I offer Isaiah 53 from the JPS to make a hermeneutical point. Note the masculine pronouns above. These pronouns refer to a person, a male. This is not without significance. The rabbis, however, do not interpret the pronouns that way. How do the rabbis interpret them? “Isaiah continues his prophecy of Chapter 52, describing the surprise of the nations when they see how Israel will be exalted in the End of the Days.” (Artscroll 401).[2] Thus, “he” is interpreted to refer to “Israel.”[3]

This will not stand, however. The effort to justify this hermeneutic is based on Isaiah 41:16 where “Jacob” clearly and contextually refers to the nation (cf. 41:14-16). There is nothing in Isaiah 52:13-53:12 corresponding to 41:14-16 that supports this same interpretative maneuver.[4]

Not only does the language of Isaiah 53 give clear indication of the suffering servant referring to a man (a specified “suffering servant,” not a nation), the wording of Isaiah 53 also gives clear indication that “suffering servant-man” takes upon himself much of the anguish that belongs to “every man.” He has born our griefs, carried our sorrows, wounded for our transgressions, bruised for our iniquities, by his stripes we are healed, and the iniquity of each is laid upon him (53:4-6).

While the language of Isaiah 53 might allow for the interpretation of the suffering servant to forgive sins, even with regard to the interpretation of “nation,” Jewish theology does not so interpret it.

The perspective of Jewish theology and forgiveness for sin is achieved in that “God Himself gave His Torah to the Jewish People which provides for atonement for sin and the means to achieve the World to come” (p. 4). In other words, forgiveness is achieved when one turns his (her) attention to a study of the Torah and reforms his own life. Within this answer is God’s plan for atonement – all without the blood of the Messiah.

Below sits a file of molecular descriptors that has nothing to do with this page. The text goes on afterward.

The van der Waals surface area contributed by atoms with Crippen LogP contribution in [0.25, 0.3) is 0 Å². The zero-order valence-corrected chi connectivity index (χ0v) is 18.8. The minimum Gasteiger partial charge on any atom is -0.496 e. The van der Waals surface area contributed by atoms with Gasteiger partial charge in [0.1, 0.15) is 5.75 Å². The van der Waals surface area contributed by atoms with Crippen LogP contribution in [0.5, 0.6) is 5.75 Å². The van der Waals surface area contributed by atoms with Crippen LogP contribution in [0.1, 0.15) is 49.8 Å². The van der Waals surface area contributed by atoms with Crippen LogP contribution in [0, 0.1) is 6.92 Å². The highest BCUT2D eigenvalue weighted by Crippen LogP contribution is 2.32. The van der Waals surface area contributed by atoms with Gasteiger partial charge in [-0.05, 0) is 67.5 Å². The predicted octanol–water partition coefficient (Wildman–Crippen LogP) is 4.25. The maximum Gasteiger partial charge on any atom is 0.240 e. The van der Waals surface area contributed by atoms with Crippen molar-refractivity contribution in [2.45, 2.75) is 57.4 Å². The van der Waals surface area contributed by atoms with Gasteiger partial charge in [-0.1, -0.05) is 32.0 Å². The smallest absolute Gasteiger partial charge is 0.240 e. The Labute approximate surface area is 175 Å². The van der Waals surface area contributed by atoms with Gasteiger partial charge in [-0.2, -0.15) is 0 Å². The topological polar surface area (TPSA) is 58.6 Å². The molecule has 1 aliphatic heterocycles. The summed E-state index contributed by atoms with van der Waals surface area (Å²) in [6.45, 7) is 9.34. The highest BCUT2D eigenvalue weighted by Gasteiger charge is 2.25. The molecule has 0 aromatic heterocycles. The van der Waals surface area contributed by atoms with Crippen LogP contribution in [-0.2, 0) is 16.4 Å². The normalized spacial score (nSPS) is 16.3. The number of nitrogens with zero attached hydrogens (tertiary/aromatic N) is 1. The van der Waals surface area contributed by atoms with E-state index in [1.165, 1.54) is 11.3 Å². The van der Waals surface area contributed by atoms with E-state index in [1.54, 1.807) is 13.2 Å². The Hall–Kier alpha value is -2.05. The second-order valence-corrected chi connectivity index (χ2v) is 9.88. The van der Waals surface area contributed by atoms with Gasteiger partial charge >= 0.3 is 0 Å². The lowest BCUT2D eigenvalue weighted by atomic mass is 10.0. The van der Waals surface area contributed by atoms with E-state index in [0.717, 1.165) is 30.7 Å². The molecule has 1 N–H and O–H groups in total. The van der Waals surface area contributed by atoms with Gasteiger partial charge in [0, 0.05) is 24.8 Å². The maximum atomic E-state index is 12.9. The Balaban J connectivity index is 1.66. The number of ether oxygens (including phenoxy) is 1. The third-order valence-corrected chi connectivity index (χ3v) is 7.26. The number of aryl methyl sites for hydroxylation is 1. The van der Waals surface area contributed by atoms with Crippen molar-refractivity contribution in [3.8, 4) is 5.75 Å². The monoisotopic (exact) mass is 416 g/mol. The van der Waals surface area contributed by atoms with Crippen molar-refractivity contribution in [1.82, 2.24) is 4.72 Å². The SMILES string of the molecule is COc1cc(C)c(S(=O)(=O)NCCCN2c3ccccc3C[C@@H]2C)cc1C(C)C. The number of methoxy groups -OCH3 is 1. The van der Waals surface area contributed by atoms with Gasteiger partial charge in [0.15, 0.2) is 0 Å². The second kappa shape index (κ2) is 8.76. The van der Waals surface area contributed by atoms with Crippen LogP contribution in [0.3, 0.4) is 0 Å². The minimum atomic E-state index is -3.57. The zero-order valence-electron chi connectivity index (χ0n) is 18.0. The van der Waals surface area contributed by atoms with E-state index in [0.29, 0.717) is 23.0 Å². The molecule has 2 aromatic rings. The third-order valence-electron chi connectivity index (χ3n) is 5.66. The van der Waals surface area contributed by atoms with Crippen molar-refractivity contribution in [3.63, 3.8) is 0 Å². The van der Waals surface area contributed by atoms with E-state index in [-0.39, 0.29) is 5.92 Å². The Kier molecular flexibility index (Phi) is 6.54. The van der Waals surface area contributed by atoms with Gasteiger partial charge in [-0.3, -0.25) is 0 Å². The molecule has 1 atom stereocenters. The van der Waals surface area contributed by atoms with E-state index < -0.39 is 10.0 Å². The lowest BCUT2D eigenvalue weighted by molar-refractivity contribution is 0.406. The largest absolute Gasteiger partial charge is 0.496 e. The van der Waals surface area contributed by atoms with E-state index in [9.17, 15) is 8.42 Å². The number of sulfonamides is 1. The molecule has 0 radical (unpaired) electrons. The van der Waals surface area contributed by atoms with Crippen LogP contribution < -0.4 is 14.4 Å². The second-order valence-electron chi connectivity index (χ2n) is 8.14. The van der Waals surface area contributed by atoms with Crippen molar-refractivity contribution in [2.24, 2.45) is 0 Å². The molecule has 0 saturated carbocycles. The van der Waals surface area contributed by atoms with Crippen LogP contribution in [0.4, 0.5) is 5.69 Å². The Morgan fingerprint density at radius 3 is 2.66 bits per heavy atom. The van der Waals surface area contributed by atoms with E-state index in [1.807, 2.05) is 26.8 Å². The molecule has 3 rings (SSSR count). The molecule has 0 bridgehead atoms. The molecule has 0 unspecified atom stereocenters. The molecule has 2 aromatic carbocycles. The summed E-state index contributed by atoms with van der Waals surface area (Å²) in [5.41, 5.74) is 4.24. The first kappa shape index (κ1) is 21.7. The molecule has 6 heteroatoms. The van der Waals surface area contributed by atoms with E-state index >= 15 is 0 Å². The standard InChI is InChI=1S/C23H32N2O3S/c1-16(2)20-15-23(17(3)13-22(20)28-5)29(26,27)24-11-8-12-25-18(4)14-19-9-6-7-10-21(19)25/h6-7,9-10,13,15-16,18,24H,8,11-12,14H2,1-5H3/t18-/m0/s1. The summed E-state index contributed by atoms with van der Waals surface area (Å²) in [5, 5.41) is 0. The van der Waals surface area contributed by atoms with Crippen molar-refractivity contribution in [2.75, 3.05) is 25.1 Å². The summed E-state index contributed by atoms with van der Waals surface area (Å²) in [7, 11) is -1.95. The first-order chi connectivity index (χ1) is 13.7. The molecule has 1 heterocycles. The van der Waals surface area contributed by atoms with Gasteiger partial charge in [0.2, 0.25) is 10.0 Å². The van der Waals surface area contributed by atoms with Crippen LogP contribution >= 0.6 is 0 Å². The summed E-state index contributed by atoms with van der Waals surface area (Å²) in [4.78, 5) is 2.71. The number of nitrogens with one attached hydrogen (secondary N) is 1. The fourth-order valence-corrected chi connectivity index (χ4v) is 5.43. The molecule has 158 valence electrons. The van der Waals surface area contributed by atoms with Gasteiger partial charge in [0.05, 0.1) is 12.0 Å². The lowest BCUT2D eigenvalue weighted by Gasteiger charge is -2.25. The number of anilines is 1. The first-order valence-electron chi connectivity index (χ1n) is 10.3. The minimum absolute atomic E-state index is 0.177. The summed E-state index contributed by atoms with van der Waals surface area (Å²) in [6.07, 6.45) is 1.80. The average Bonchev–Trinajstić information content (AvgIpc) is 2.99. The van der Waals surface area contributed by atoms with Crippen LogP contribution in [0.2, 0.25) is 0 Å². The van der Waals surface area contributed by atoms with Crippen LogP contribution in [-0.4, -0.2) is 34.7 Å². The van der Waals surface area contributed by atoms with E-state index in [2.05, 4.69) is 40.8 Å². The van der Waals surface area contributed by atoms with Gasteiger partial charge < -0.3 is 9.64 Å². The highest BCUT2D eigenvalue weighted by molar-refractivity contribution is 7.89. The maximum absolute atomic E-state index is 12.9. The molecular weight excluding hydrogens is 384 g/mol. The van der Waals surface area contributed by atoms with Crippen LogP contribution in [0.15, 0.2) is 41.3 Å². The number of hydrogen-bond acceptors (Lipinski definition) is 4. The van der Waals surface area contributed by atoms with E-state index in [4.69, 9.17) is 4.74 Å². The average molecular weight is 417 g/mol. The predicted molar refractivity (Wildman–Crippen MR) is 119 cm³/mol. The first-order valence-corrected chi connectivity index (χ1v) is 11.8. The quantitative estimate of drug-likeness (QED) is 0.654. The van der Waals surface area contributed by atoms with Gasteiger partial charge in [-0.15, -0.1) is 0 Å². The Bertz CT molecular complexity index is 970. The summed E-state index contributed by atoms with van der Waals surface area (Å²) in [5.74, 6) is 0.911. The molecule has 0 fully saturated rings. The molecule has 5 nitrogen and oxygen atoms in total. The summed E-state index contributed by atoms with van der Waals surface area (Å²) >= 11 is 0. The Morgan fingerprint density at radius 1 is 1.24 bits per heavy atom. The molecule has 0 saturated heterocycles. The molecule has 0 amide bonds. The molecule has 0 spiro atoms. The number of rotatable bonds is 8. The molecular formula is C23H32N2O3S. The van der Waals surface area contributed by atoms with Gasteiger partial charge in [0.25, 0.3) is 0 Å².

A key term here is the phrase the “Jewish Bible.” We know that in the Torah one can learn how to have sins atoned – this is through blood of animal sacrifices (cf. Leviticus 1:4). Jewish theology believes in man’s free-will, and with this free-will he is inclined to do evil or do good. If in his inclination to do evil he wants to change, it is through Torah study that he learns what change (or changes) to make. In this light, the atonement gained under the teaching of the Mosaic Law is in animal sacrifices and the Day of Atonement (Yon Kipper) – which is another animal sacrificed. Blood of particular animals must be used in conjunction with one’s obedience for atonement to be “procured.” However,